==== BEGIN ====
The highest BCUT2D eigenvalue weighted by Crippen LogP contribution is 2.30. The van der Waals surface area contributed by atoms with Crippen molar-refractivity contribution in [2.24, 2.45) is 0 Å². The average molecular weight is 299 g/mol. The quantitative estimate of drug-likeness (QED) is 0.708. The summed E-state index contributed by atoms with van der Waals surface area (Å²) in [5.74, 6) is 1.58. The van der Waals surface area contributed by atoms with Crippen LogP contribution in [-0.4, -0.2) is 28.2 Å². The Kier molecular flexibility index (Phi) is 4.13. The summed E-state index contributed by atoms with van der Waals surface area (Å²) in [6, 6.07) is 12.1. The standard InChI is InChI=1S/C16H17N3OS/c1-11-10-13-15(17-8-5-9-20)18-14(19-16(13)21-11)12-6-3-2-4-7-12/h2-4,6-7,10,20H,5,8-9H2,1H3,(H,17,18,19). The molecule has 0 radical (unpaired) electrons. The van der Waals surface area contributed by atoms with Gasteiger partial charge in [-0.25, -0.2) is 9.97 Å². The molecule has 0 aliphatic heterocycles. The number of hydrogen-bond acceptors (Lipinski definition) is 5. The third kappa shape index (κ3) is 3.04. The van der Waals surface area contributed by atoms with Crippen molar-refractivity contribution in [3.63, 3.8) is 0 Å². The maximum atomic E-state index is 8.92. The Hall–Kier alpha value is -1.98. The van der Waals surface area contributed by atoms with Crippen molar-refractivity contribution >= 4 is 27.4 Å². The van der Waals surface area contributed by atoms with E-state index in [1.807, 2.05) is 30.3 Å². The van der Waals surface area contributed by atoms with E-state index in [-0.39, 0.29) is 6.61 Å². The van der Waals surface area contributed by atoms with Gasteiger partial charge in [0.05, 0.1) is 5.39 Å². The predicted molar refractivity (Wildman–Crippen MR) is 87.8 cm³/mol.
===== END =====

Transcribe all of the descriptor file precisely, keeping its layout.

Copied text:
The highest BCUT2D eigenvalue weighted by Crippen LogP contribution is 2.30. The van der Waals surface area contributed by atoms with Crippen molar-refractivity contribution in [2.24, 2.45) is 0 Å². The average molecular weight is 299 g/mol. The quantitative estimate of drug-likeness (QED) is 0.708. The summed E-state index contributed by atoms with van der Waals surface area (Å²) in [5.74, 6) is 1.58. The van der Waals surface area contributed by atoms with Crippen LogP contribution in [-0.4, -0.2) is 28.2 Å². The Kier molecular flexibility index (Phi) is 4.13. The summed E-state index contributed by atoms with van der Waals surface area (Å²) in [6, 6.07) is 12.1. The standard InChI is InChI=1S/C16H17N3OS/c1-11-10-13-15(17-8-5-9-20)18-14(19-16(13)21-11)12-6-3-2-4-7-12/h2-4,6-7,10,20H,5,8-9H2,1H3,(H,17,18,19). The molecule has 0 radical (unpaired) electrons. The van der Waals surface area contributed by atoms with Gasteiger partial charge in [-0.25, -0.2) is 9.97 Å². The molecule has 0 aliphatic heterocycles. The number of hydrogen-bond acceptors (Lipinski definition) is 5. The third kappa shape index (κ3) is 3.04. The van der Waals surface area contributed by atoms with Crippen molar-refractivity contribution in [3.63, 3.8) is 0 Å². The maximum atomic E-state index is 8.92. The Hall–Kier alpha value is -1.98. The van der Waals surface area contributed by atoms with Crippen molar-refractivity contribution >= 4 is 27.4 Å². The van der Waals surface area contributed by atoms with E-state index in [1.807, 2.05) is 30.3 Å². The van der Waals surface area contributed by atoms with E-state index in [-0.39, 0.29) is 6.61 Å². The van der Waals surface area contributed by atoms with Gasteiger partial charge in [0.05, 0.1) is 5.39 Å². The predicted molar refractivity (Wildman–Crippen MR) is 87.8 cm³/mol.